Creating a budget for your military family

When living the military lifestyle, you just accept that there will be many things you can’t control. One thing you can control? How you spend and how you save. While that may look different every time you PCS to a new duty station, having a spending and savings plan (aka a budget)  in place is so important.

We’ve created an easy to use, but thorough, Spending and Saving Plan tool to use. Before you get started, here are some tips to help you #ThinkLikeASaver, ensuring that your money is working smarter and harder for you.

Step 1. Determine your income.

To create an effective budget, you need to know exactly how much money you’re bringing in each month. Calculate your monthly income by adding your pay and any other sources of income that you receive regularly. Be sure to use your net pay rather than your gross pay. Your net pay is the amount you receive after taxes, allotments, and other allocations, like TSP savings, are deducted.

Step 2. Track both your expenses and your spending.

This step is essential. It’s not enough to write down your actual expenses like your rent, auto loan payments, and cell phone bills, you must track what you are spending.

If you’ve ever felt like your money “just disappears,” you’re not the only one. Tracking your spending is a great way to find out exactly where your money goes. Spending $10 a day at the Shoppette, or $5 every morning for breakfast doesn’t sound like much until you calculate the total cost per month.

Tracking your spending for a month will help you pinpoint the areas where you may be overspending and help you quickly identify where you can make cost-efficient cuts. Gather your receipts in an envelope, or take a highlighter to your bank statement.

Once you’ve written out your expenses and tracked your spending habits, you’re ready for the next step.

Step 3. Set your financial goals.

Now you get to look at your present financial situation and habits and decide what you want your future to look like. Ask yourself what’s most important to you right now? What financial goals do you want to achieve?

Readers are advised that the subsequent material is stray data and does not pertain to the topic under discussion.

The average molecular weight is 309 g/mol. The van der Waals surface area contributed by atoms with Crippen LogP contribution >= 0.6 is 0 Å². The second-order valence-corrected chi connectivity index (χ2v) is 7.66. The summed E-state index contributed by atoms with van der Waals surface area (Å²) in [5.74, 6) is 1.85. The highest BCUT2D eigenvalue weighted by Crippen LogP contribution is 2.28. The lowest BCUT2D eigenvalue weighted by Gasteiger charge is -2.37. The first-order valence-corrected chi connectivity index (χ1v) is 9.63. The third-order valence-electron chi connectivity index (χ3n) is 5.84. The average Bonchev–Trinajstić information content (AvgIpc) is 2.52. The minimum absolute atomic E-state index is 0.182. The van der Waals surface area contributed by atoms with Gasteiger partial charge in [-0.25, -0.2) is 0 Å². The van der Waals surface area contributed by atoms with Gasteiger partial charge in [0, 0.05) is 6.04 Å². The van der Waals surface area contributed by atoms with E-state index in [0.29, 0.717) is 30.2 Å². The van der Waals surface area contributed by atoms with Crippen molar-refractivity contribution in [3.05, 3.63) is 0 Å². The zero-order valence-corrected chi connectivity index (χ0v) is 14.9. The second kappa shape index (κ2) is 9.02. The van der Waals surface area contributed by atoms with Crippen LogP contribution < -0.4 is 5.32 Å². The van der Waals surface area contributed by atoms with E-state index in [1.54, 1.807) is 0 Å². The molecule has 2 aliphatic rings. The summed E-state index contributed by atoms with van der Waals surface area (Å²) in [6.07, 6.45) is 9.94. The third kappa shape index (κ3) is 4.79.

Some common goals include building an emergency fund, paying down debt, having a ‘transition fund’ for your eventual re-entry into civilian life, or saving for retirement and investments.

Step 4. Decrease your spending or increase your income.

What if you set your financial goals and realize there’s not enough money left at the end to save for the things you want?

You essentially have two choices. You can either change the way you manage your current income or add a new source of income. While in today’s gig economy, it’s considered easier than ever to add a stream of income, we know there are additional challenges for military families like childcare, deployments, and a high rate of military spouse unemployment.

Even if you can add income, you may have identified some spending habits you’d like to change by decreasing how much you spend.

Take a look back at your expense tracking. For the nonessential items, consider reducing your spending. For example, if you find that you are spending quite a bit on entertainment, like movies or dining out, reduce the number of times you go per month.

Then apply the money that’s been freed up to your savings goals.

For more ideas on decreasing your expenses, check out these 54 Savings Tips.

Step 5. Stick to your plan.

Make sure you stick to your spending and savings plan. To make saving more efficient, set up automatic savings so that you can set it and forget it! Saving automatically is the easiest way to save.

Reassess and adjust your plan whenever you have life changes such as marriage, a new baby, a move, or a promotion.

Following your plan ensures that you’re financially stable, are ‘thinking like a saver,’ and better prepared for those unexpected emergencies.

Want a savings accountability partner? Take the Military Saves Pledge or re-pledge and commit to saving successfully. Military Saves will support you by being your “Savings Accountability Partner” with tips, resources, nudges, and email and text communications to help you stay on track with your savings goals.

Tip of the Day

  • Written by Guest Blogger | September 30, 2014

    The Thrift Savings Plan (TSP) offers the same types of savings and tax benefits that many private corporations offer their employees under 401(k) plans. Sign up or get more info at tsp.gov

Saver Stories View all »

Setting a Goal Leads to Success

Written by Super User | May 24, 2019

Growing up, Marisa’s dad had always talked about saving first, but she said she didn’t really internalize it until much later. “I was drifting along with no plan, carrying a little bit of revolving debt, saving some money here and there, but without a real plan for it.”

Read more...

Making Saving Automatic Leads to Personal Success

Written by Lila Quintiliani | May 27, 2020

Ryan’s savings journey started when he was an active duty airman. Frequent deployments and temporary duty assignments gave him the opportunity to save. By the time he transitioned out of active duty, he had built up a healthy rainy-day fund and had started to aggressively save for retirement.

Read more...

When You Start Small, Saving is Easy

Written by Lila Quintiliani | August 12, 2019

When Attiyya first got married, she and her Marine husband had just graduated from college and were focused on paying off student loan debt. They had both attended private schools and had sizeable loans. Then three months after the wedding, the couple found out they were pregnant with their first child.

The first year of their marriage, says Attiyya, was a balancing act between paying down debt and saving for the future.

Read more...